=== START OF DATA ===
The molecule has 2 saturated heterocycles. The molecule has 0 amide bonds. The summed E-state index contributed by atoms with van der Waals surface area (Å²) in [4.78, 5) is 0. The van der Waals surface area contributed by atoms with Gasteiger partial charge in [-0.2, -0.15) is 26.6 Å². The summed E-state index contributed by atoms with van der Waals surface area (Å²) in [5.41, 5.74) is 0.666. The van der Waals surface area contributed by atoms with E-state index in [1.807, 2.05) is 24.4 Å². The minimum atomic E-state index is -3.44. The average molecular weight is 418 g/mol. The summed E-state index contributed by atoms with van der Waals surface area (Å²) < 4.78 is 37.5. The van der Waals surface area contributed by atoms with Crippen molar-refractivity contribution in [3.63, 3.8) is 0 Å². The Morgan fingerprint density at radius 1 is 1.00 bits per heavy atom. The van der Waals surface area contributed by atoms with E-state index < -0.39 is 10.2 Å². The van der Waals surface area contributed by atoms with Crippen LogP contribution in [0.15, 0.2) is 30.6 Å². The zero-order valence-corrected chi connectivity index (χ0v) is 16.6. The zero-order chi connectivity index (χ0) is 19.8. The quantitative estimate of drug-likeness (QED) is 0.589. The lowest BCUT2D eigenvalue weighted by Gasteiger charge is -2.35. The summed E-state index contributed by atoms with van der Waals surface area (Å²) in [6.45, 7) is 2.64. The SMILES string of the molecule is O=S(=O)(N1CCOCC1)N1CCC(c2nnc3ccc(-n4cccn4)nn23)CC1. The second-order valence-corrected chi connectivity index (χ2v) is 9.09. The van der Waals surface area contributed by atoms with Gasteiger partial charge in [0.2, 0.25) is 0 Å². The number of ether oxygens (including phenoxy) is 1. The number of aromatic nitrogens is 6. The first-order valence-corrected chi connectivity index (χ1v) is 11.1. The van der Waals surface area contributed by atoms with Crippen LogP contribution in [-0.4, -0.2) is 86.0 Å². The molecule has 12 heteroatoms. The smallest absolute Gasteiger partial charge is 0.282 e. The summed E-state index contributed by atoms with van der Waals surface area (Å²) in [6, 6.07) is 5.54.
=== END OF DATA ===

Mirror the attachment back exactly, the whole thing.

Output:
The molecule has 2 saturated heterocycles. The molecule has 0 amide bonds. The summed E-state index contributed by atoms with van der Waals surface area (Å²) in [4.78, 5) is 0. The van der Waals surface area contributed by atoms with Gasteiger partial charge in [-0.2, -0.15) is 26.6 Å². The summed E-state index contributed by atoms with van der Waals surface area (Å²) in [5.41, 5.74) is 0.666. The van der Waals surface area contributed by atoms with E-state index in [1.807, 2.05) is 24.4 Å². The minimum atomic E-state index is -3.44. The average molecular weight is 418 g/mol. The summed E-state index contributed by atoms with van der Waals surface area (Å²) < 4.78 is 37.5. The van der Waals surface area contributed by atoms with Crippen molar-refractivity contribution in [3.63, 3.8) is 0 Å². The Morgan fingerprint density at radius 1 is 1.00 bits per heavy atom. The van der Waals surface area contributed by atoms with E-state index < -0.39 is 10.2 Å². The van der Waals surface area contributed by atoms with Crippen LogP contribution in [0.15, 0.2) is 30.6 Å². The zero-order valence-corrected chi connectivity index (χ0v) is 16.6. The zero-order chi connectivity index (χ0) is 19.8. The quantitative estimate of drug-likeness (QED) is 0.589. The lowest BCUT2D eigenvalue weighted by Gasteiger charge is -2.35. The summed E-state index contributed by atoms with van der Waals surface area (Å²) in [6.45, 7) is 2.64. The SMILES string of the molecule is O=S(=O)(N1CCOCC1)N1CCC(c2nnc3ccc(-n4cccn4)nn23)CC1. The second-order valence-corrected chi connectivity index (χ2v) is 9.09. The van der Waals surface area contributed by atoms with Gasteiger partial charge in [0.2, 0.25) is 0 Å². The number of ether oxygens (including phenoxy) is 1. The number of aromatic nitrogens is 6. The first-order valence-corrected chi connectivity index (χ1v) is 11.1. The van der Waals surface area contributed by atoms with Crippen LogP contribution in [-0.4, -0.2) is 86.0 Å². The molecule has 12 heteroatoms. The smallest absolute Gasteiger partial charge is 0.282 e. The summed E-state index contributed by atoms with van der Waals surface area (Å²) in [6, 6.07) is 5.54.